Chilling with the Penguins at Wonders of Wildlife

We were invited to chill with the gentoo penguins at Wonders of Wildlife.

by Jamie Thomas

Nov 15 2019 at 8 a.m.

Gentoo penguins at Wonders of Wildlife
Photo by Dayle DugginsSee gentoo penguins up close at Wonders of Wildlife.

You might not like how cold it is outside right now, but somebody does. Me. But also, the adorable gentoo penguins in the new exhibit at Wonders of Wildlife National Museum and Aquarium in Springfield, MO. The exhibit, titled Chill Out with the Penguins, opens November 16 and 417 Magazine was invited to a preview of the up-close avian experience.

Gentoo penguins are native to Antarctica and are smaller than the Emperor penguins you might typically see on National Geographic. These small, sleek birds can grow up to 30 inches tall and typically weigh around 12 pounds. Under water, gentoo penguins can swim at speeds up to 22 mph and down to 600 feet thanks to their aqua-dynamic shape and slick feathers.

We got to see these cold climate characters up close thanks to Wonders of Wildlife public relations manager Shelby Stephenson and our guide Caitlin McHaffie, who fed handfuls of small fish to and corralled the penguins as she told us about them.

Penguins waiting to be fed
Penguins at the edge of the water
Photos by Dayle Duggins The penguins popped up from the pool fully prepared to be fed.

The penguin habitat is smaller than you’d think when you step inside—but then again, so are the penguins—so you really do get an up-close experience. A waist-high wall is all that separates you from them, and they’ll come right up to investigate the four-person tour while they’re fed. McHaffie, who is the primary penguin keeper at Wonders of Wildlife, has clearly gotten used to the residents of the chilly habitat, since she’s not even slightly phased by the honking gaggle that quickly gathers around her—technically it’s a colony, not a gaggle, but the alliteration is nice. A frenzy begins as the gentoos shoot gracefully up from the water to greet her, then waddle somewhat less gracefully up to her to be fed. Clearly, none of them are phased by her, either.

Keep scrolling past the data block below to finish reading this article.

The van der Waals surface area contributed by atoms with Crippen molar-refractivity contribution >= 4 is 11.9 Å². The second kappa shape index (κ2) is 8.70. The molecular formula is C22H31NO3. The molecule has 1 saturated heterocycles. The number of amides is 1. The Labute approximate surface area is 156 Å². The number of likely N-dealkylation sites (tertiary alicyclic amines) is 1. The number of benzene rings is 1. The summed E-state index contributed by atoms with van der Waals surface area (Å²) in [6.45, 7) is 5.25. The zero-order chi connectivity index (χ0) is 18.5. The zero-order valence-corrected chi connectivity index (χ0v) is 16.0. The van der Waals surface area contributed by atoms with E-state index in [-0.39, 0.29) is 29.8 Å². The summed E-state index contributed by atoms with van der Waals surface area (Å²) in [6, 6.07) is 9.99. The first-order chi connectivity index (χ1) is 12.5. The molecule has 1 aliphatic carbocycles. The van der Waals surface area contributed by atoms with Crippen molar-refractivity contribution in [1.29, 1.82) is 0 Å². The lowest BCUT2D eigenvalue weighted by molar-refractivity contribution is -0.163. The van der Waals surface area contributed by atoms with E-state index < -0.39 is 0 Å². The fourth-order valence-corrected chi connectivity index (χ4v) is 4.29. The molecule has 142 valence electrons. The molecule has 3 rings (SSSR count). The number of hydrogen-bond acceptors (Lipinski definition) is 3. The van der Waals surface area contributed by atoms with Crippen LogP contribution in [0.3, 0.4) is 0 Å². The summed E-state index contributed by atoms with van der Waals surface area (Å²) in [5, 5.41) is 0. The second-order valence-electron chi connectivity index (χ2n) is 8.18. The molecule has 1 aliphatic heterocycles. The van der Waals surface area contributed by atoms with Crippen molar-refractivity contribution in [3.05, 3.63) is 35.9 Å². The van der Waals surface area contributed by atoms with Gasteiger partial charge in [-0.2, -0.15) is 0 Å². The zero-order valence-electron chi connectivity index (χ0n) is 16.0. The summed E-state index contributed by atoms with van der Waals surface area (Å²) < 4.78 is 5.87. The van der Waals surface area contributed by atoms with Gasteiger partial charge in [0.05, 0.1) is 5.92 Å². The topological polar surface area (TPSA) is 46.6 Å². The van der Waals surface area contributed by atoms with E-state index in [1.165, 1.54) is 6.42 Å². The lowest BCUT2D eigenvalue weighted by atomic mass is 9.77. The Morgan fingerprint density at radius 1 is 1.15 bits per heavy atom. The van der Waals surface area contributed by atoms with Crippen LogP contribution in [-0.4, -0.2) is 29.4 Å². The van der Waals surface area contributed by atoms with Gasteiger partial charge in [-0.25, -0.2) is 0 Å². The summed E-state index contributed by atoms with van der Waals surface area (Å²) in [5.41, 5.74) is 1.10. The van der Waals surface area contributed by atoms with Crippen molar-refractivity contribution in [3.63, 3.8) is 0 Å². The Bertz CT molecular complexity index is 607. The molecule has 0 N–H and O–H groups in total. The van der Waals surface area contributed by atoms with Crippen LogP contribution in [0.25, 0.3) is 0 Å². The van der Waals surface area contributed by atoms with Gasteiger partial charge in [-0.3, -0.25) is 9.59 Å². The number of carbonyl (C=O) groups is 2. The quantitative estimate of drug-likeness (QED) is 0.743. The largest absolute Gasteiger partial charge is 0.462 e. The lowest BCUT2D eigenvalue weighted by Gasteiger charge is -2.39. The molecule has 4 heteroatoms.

Photos by Dayle Duggins The gentoo penguins aren't even remotely camera-shy.

Most of the penguins eat the food that’s scattered either onto the acrylic rocks or into the water by McHaffie, but two older residents like to be hand-fed in their advancing years. These two female penguins, Reese and Kipp, both born in 1993, are the elder stateswomen of the habitat. While we were there, Reese took to what is apparently her usual perch on the far side of the water to watch over the proceedings, while Kipp stuck quietly and patiently at McHaffie’s side.

On the other end of the personality spectrum is Maverick, a male gentoo who likes to be the star of the show. Right on cue, as McHaffie told us about Maverick’s natural showmanship, he threw back his head and let out a loud call. In fact, McHaffie told us that Maverick had recently taken to a male photographer who had visited the exhibit, paying particular attention to him and even displaying some gentoo mating behaviors like wing-flapping and bowing.

Photos by Dayle Duggins The Gentoos are perfectly happy to approach Caitlin McHaffie.